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Cyberattack brings down InterContinental Hotels’ booking systems

The IT systems of InterContinental Hotels Group, the massive hospitality organization that operates 17 hotel brands around the world, have been compromised, causing ongoing disruption to the corporation’s online booking systems and other services.

IHG, which is headquartered in Denham, England, and has offices in Atlanta, Singapore, and Shanghai, said in a statement to the London Stock Exchange Tuesday that “parts [of its] technology systems have been subject to unauthorised activity.” It went on to say that its operations have been disrupted since Monday, which has left people struggle to reserve rooms online, at least.

Company officials said in the statement they are putting its response plans in motion, notifying authorities about the intrusion, and working with its technology suppliers. In addition, experts from outside of IHG also are being brought in to help with the investigation.

“IHG is working to fully restore all systems as soon as possible and to assess the nature, extent and impact of the incident,” the corp said. “We will be supporting hotel owners and operators as part of our response to the ongoing service disruption. IHG’s hotels are still able to operate and to take reservations directly.”

Attempts by The Register to book a room online via the IHG website were unsuccessful, as we repeatedly ran into a message saying the requested page was unresponsive. Clicking on links to other pages on the site were met with the same message, though some pages popped up after a few minutes of delay.

The company put a message to guests at the top of the home page informing them that “at this time, you may have challenges booking a new reservation, accessing information about your upcoming reservations and accessing your IHG One Rewards account.”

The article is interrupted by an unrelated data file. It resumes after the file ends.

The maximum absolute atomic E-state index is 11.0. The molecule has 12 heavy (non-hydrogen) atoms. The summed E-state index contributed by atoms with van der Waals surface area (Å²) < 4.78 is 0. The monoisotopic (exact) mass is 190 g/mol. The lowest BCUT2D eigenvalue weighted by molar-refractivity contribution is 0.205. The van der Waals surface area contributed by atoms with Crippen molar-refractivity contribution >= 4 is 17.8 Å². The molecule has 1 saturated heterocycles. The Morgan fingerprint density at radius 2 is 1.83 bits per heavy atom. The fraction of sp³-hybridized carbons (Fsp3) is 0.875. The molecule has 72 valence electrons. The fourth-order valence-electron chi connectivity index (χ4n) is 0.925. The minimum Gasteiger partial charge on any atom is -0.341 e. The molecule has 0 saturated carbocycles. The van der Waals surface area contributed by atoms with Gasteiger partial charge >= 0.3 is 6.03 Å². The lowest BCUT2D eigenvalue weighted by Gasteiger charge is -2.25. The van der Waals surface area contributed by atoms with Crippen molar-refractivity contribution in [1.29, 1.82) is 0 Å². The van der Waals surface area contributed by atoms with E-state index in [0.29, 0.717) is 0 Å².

The message says the company is working to resolve the issues as quickly as possible and suggests customers with questions call the hotel directly.

IHG is a massive operation, running 6,028 hotels and 882,897 rooms in more than 100 countries. It has about 325,000 employees and included in its brands are Regent, InterContinental Hotels and Resorts, Crowne Plaza, Holiday Inn and Holiday Inn Express, Candlewood Suites, Atwell Suites, and Even Hotels.

IHG didn’t disclose whether the attack was the result of ransomware or some other malware. Threat intelligence company Hudson Rock said in a tweet that at least 15 IHG employees and 4,030 users on the internal network were compromised, according to information gathered from ihg[.]com.

This isn’t the first time IHG has been hit by a cyberattack. A network security breach in 2016 impacted the company for about three months, with IHG officials admitting in April 2017 that 1,200 hotels were affected by the intrusion. In that snafu, attackers deployed malware that accessed payment card data that was then used make fraudulent payments with cloned cards.

Three years later, IHG settled a class-lawsuit brought against it, with the amount capped at $1.55 million.

Hospitality organizations are among the top industries targeted by cybercriminals. Mews, a property management system maker, said in a blog post last year that the bookings – both online and at the front desk – and the large numbers of credit cards they process make these sorts of organizations attractive and vulnerable targets. These groups also hold a lot of traveler data, which could be useful for, say, intelligence agencies wishing to keep track of certain individuals. The types of attacks include trojans, memory scrapers, phishing, and denial of service.

Marriott Hotels in July said it had been hit by a third cyberattack in four years, with miscreants making off with 20GB of data, including credit card information and internal company documents.

Any company that is part of the larger travel ecosystem is an interesting targeted for sophisticated hacking teams, according to Aaron Turner, CTO of SaaS Protect at cybersecurity firm Vectra.

“Whether it’s an airline or a hotel chain, those companies are essentially banks,” Turner told The Register. “The rewards points that each of those companies offers their loyal customers can be used to monetize all sorts of underground internet activity. The financial controls that exist to restrict the movement of value through the use of traditional currencies often times don’t exist for rewards points.”

He said he has seen reward points used for a range of criminal enterprise monetization schemes, from casino rewards to airline upgrades to hotel loyalty points.

They’ve also been used for “virtual currencies in gaming ecosystems, even situations where health insurance promotions were used for fraudulent purposes,” he said. “Anytime value can be transferred to bypass traditional criminal currency transfer controls, criminals will focus on those value transfer systems.” ®